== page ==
The Lennard--Jones potential is one important part of the interaction between water molecules. The second part of the interaction in our Wasser model is due to forces between electrical charges. Although the water molecule is electrically neutral, the positive and negative charges it contains are not uniformly distributed, as will be described below. The result is that in addition to the induced dipole moment important in the Lennard--Jones potential, the water molecule has a permanent dipole moment, so that parts of adjacent water molecules attract and repel one another.
Interactions between water molecules due to their permanent dipole moments are described approximately by treating the charged portions of the molecule as point charges. Then we use the Coulomb potential for point charges to estimate the forces between the charged portions of each water molecule and the charged parts of its neighbors. The Coulomb potential is an effective pair potential that describes the interaction between two point charges. It acts along the line connecting the two charges. It is given by the equation:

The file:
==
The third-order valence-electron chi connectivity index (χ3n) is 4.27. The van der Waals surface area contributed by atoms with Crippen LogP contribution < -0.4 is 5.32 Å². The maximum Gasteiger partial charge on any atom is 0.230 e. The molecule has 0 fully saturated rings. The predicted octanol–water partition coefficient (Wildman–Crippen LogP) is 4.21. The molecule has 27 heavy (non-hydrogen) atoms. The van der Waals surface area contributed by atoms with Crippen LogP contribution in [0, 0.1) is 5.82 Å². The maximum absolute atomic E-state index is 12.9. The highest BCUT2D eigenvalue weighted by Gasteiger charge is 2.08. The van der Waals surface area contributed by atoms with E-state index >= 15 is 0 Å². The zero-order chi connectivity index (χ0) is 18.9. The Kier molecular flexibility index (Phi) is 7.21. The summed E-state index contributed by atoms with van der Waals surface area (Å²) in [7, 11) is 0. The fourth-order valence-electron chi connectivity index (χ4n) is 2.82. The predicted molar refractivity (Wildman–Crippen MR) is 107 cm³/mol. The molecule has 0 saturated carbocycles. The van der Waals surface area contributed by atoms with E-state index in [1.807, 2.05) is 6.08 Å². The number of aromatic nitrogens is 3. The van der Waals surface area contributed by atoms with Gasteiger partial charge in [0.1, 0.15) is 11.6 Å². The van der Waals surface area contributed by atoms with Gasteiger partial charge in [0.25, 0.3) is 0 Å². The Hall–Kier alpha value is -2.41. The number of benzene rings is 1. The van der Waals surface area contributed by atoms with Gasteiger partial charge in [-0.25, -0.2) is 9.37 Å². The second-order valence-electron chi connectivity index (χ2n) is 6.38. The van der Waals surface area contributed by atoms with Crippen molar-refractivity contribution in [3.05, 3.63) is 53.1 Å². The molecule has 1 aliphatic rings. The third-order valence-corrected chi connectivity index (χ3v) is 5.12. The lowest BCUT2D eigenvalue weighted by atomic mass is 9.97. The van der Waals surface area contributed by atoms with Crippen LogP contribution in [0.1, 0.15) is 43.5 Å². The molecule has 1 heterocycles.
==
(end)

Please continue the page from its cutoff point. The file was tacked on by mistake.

where r is the distance between two ions, and the electric charge in coulombs carried by charge 1 and 2 respectively, and is the electrical permittivity of space. Two oppositely charged particles will give an attractive potential, whereas if both particles are of the same sign (i.e., both are positive or both are negative) the potential is repulsive. The resulting potential is shown in Figure 3.6.1. For charges on water (partial charges on the hydrogen and oxygen atoms), and are comparable in magnitude to the elementary charge (the smallest conventional charge) .
Fig. 3.6.1 The Coulomb potential. The bottom curve represents the interaction between two particles of opposite charge, the top curve represents the interaction of particles of equal charge.
The Coulomb force between the two molecules is: